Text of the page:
17th Century Antique Furniture Discovered In UK Home

It’s always very exciting when relics from the past are unintentionally discovered. Just recently a black and white timbered house near Lichfield, Staffordshire is now considered as a lot more than a humble abode. It has in fact been hosting a staggering number of 17th century antique furniture pieces, rocking the world of UK antique collectors and auctioneers.

The majestic collection had been accumulated over many years by a husband and wife who have since passed away. From tapestries to bible boxes to four poster beds and longcase clocks, the house appears as if it were the set of a period drama. The collection consists predominately of antique pieces of 17th Century oak furniture.

Furniture Frenzy

Somewhat awestruck by the whole situation, Charles Hanson of Charles Hanson Auctioneers conceded that it was the finest collection of 17th Century oak furnishings he’s ever laid eyes on – the stuff of English Heritage or National Trust. Both the sum and the quality of the antique furniture found in the house will garner international interest as auctioneers and private collectors scramble to get their hands on a piece of such rich history.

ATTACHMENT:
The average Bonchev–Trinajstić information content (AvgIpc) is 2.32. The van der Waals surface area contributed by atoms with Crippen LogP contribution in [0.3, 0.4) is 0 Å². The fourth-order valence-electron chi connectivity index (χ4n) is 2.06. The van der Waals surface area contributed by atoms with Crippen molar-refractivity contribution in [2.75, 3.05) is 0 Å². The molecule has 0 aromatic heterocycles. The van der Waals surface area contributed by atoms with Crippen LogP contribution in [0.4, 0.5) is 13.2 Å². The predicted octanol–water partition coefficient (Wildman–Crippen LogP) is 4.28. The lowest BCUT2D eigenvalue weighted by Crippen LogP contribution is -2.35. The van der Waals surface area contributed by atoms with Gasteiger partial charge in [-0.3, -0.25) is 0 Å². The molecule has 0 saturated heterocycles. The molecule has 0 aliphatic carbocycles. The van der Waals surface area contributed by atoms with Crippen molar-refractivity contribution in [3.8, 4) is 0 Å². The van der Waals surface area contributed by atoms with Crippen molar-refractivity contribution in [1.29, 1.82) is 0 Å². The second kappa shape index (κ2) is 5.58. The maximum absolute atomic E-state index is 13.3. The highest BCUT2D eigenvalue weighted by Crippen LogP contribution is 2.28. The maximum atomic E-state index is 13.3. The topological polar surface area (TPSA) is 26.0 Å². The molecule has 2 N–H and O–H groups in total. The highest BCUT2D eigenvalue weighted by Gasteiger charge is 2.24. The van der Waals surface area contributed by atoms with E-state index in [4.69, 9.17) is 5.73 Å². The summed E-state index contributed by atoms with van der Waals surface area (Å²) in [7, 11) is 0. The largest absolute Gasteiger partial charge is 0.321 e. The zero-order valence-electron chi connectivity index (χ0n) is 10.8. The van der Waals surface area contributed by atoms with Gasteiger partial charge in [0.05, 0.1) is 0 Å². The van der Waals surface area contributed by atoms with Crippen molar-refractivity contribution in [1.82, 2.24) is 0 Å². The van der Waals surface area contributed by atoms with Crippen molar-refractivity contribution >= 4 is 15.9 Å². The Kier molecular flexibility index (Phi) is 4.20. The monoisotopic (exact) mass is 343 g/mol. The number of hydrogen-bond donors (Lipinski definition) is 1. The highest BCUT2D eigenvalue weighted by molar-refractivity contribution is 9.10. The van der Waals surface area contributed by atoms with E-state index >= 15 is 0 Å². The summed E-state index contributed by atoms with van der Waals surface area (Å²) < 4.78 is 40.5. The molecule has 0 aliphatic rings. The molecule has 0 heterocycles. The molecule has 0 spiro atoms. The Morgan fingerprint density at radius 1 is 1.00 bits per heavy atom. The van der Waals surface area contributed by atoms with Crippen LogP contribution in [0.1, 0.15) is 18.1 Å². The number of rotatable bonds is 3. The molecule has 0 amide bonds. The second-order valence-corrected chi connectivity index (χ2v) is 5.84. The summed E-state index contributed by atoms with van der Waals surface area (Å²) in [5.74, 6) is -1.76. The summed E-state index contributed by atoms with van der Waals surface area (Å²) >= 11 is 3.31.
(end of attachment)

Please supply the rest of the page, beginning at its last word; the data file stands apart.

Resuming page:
Items of Interest

Buyers will have the opportunity to purchase some of these marvellous relics from centuries gone by on the 12th of January as roughly 180 lots get auctioned off. A few of the items and their approximate fetching prices include:

  • Walnut four poster bed from around 1620                               £1,000
  • Fine oak blanket chest circa 1580                                           £300
  • Oak and fruitwood dining table around 1630                            £1000
  • 1670 painting of the Earl of Essex’s two sons done in 1670        £5,000

Happy New Year

It’s a truly great start to the year for Hanson as the company celebrates a period of antique furniture that is very seldom found in private homes these days. It’s quite understandable that such pieces wouldn’t have stood untainted for a period of over 400 years and the junior valuer at Hanson’s, Elizabeth Bailey explained how there is a clear level of patination that has developed over this period. She went on to mention how it is very rare to find such beautifully crafted items still intact today after the Great Fire of London destroyed a majority of similar objects in 1666

The pieces are likely to be snapped up rather quickly at the auction, which is to be conducted by Hansons from their auction centre at Heage Lane, Etwall, Derbyshire.

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Dave Peterson is a man of many hobbies. One of them is antique collecting. Aside from writing about contemporary furniture he has a great passion for acquiring items from centuries gone by.

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